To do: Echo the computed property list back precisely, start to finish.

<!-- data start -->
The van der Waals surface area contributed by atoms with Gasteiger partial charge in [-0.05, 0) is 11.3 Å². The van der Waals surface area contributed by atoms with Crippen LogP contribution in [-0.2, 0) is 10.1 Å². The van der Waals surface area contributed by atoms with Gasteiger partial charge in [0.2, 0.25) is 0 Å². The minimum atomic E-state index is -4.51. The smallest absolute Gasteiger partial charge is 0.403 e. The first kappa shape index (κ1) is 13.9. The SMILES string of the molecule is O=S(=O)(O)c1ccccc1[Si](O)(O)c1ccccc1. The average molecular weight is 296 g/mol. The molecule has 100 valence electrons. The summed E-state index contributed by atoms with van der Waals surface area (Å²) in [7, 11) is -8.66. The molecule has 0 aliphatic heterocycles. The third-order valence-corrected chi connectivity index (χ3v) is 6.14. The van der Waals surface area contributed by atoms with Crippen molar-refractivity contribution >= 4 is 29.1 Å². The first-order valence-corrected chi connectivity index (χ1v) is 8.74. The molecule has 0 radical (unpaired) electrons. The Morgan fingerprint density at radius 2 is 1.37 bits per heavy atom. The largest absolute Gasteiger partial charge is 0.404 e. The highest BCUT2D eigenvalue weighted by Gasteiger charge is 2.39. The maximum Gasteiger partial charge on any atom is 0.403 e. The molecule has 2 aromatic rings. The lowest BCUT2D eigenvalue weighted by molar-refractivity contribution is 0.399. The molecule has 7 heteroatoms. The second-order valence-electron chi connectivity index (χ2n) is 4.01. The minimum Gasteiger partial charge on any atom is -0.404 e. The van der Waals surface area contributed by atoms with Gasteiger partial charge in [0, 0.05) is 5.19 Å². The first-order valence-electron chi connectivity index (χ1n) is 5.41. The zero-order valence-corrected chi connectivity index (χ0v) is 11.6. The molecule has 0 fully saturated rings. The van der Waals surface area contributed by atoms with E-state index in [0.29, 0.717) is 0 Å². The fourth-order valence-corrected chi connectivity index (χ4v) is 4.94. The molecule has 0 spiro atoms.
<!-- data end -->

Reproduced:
The van der Waals surface area contributed by atoms with Gasteiger partial charge in [-0.05, 0) is 11.3 Å². The van der Waals surface area contributed by atoms with Crippen LogP contribution in [-0.2, 0) is 10.1 Å². The van der Waals surface area contributed by atoms with Gasteiger partial charge in [0.2, 0.25) is 0 Å². The minimum atomic E-state index is -4.51. The smallest absolute Gasteiger partial charge is 0.403 e. The first kappa shape index (κ1) is 13.9. The SMILES string of the molecule is O=S(=O)(O)c1ccccc1[Si](O)(O)c1ccccc1. The average molecular weight is 296 g/mol. The molecule has 100 valence electrons. The summed E-state index contributed by atoms with van der Waals surface area (Å²) in [7, 11) is -8.66. The molecule has 0 aliphatic heterocycles. The third-order valence-corrected chi connectivity index (χ3v) is 6.14. The van der Waals surface area contributed by atoms with Crippen molar-refractivity contribution >= 4 is 29.1 Å². The first-order valence-corrected chi connectivity index (χ1v) is 8.74. The molecule has 0 radical (unpaired) electrons. The Morgan fingerprint density at radius 2 is 1.37 bits per heavy atom. The largest absolute Gasteiger partial charge is 0.404 e. The highest BCUT2D eigenvalue weighted by Gasteiger charge is 2.39. The maximum Gasteiger partial charge on any atom is 0.403 e. The molecule has 2 aromatic rings. The lowest BCUT2D eigenvalue weighted by molar-refractivity contribution is 0.399. The molecule has 7 heteroatoms. The second-order valence-electron chi connectivity index (χ2n) is 4.01. The minimum Gasteiger partial charge on any atom is -0.404 e. The van der Waals surface area contributed by atoms with Gasteiger partial charge in [0, 0.05) is 5.19 Å². The first-order valence-electron chi connectivity index (χ1n) is 5.41. The zero-order valence-corrected chi connectivity index (χ0v) is 11.6. The molecule has 0 fully saturated rings. The van der Waals surface area contributed by atoms with E-state index in [0.29, 0.717) is 0 Å². The fourth-order valence-corrected chi connectivity index (χ4v) is 4.94. The molecule has 0 spiro atoms.